July 13, 2024

Companies May Face Rule to Shift Audit Firms

James R. Doty, who became chairman of the Public Company Accounting Oversight Board this year, said in a speech that he had been disturbed by evidence turned up by board inspectors that many auditors failed to show sufficient independence from their clients.

“Considering the disturbing lack of skepticism we continue to see,” he told a conference at the University of Southern California, “the board is prepared to consider all possible methods of addressing the problem of audit quality — including whether mandatory audit firm rotation would help address the inherent conflict created because the auditor is paid by the client.”

The idea of forcing companies to change auditors, perhaps every seven or 10 years, has been raised periodically in response to accounting scandals since at least 1977, when Senator Lee Metcalf suggested such a step in the wake of the scandal at Equity Funding, an insurance and mutual fund company that falsified its sales figures.

It has been bitterly opposed by accounting firms, which argue that such rotations would do little for audit quality but would drive up costs and create great problems for complex companies trying to explain their operations to a new set of auditors.

Such a requirement was considered by Congress in 2002 when it passed the Sarbanes-Oxley bill that established the accounting oversight board, but was not included in the final version. But the law did require that audit partners be rotated off engagements every seven years.

Mr. Doty said he had not decided yet whether it was necessary to require changing auditors. But he made clear that he thought changes had to be made to “more systematically insulate auditors from the forces that pull them away from the necessary mind-set.”

Mr. Doty took the post in February, after being appointed by the Securities and Exchange Commission. A securities lawyer who served as general counsel of the S.E.C. from 1990 to 1992, Mr. Doty has said he was outraged by some audits the board had inspected, and would consider changes in a number of areas.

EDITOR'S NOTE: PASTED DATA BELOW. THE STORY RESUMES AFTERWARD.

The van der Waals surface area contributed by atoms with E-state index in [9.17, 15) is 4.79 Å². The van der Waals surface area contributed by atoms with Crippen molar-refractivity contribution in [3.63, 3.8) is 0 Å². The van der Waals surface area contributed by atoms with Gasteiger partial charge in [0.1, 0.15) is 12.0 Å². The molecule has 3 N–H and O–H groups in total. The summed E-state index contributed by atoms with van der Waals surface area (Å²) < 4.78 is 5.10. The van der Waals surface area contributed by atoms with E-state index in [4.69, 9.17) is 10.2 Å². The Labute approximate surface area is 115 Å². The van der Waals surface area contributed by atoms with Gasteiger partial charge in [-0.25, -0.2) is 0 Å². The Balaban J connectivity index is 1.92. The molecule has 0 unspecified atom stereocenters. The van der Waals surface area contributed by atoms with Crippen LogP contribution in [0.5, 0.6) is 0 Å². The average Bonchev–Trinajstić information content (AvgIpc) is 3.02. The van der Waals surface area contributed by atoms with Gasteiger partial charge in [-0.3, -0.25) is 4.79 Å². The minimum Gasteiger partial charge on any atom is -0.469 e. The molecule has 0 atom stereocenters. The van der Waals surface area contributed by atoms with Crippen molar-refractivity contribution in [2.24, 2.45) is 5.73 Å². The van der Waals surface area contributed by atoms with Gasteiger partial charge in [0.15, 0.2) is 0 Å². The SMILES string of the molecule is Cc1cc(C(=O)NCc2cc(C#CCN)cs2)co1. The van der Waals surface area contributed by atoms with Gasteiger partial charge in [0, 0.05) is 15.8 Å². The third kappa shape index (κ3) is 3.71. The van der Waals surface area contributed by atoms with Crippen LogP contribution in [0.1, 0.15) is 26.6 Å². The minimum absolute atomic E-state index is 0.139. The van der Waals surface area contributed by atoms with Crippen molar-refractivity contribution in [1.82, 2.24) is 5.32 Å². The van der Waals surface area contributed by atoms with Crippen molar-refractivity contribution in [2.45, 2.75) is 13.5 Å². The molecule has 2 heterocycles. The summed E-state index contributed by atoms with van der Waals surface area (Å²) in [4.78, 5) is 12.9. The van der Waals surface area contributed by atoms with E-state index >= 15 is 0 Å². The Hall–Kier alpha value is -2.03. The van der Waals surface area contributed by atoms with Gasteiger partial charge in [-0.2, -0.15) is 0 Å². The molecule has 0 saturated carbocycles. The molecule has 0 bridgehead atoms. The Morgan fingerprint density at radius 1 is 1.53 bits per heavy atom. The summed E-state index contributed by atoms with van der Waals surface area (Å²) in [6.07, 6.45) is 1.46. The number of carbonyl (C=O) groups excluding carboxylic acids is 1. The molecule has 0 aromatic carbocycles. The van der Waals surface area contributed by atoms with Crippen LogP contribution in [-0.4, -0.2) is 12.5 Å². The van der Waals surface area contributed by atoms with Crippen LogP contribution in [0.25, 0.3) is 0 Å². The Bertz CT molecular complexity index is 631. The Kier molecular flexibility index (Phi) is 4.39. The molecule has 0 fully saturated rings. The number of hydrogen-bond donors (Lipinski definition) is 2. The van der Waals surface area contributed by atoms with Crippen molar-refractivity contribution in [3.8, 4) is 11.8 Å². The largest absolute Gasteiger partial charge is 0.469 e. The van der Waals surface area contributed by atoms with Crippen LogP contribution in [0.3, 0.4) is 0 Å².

On Thursday, he cited one auditor who allowed a company to count a sale in the third quarter, even though the contract was signed in the fourth quarter — a move that allowed the company to meet its earnings target. He mentioned another auditor who helped a company conceal an error by suggesting changes in the company’s accounting policies. In each case, the firm had held the account for decades.

Another step the board will consider, he said, is to require that the engagement partner sign the audit. Currently audits are signed by the firm without any indication which partner took the lead. Advocates of such a change say partners might be more hesitant to sign off on dubious accounting if they knew their name would be publicly attached to the audit if problems were later discovered.

In addition, Mr. Doty said the board would consider forcing audit firms to disclose the amount of work done on audits by other firms, including foreign affiliates that are not inspected by the board.

The board has also announced that it will propose possible changes in the information auditors provide to investors. Currently, auditors either approve statements or they don’t, but do not offer any opinions on the relative quality of accounting choices.

Financial statements often include many estimates, and auditors now simply conclude whether an estimate is or is not reasonable. That has been a problem in valuing some securities that rarely trade, with the same audit firm approving widely varying estimates by different clients. One possibility may be for disclosures to be made on the range that the auditor deemed reasonable, and where the estimate fell within that range.

Article source: http://feeds.nytimes.com/click.phdo?i=81c4090681b549448b127d60ee0f21fa

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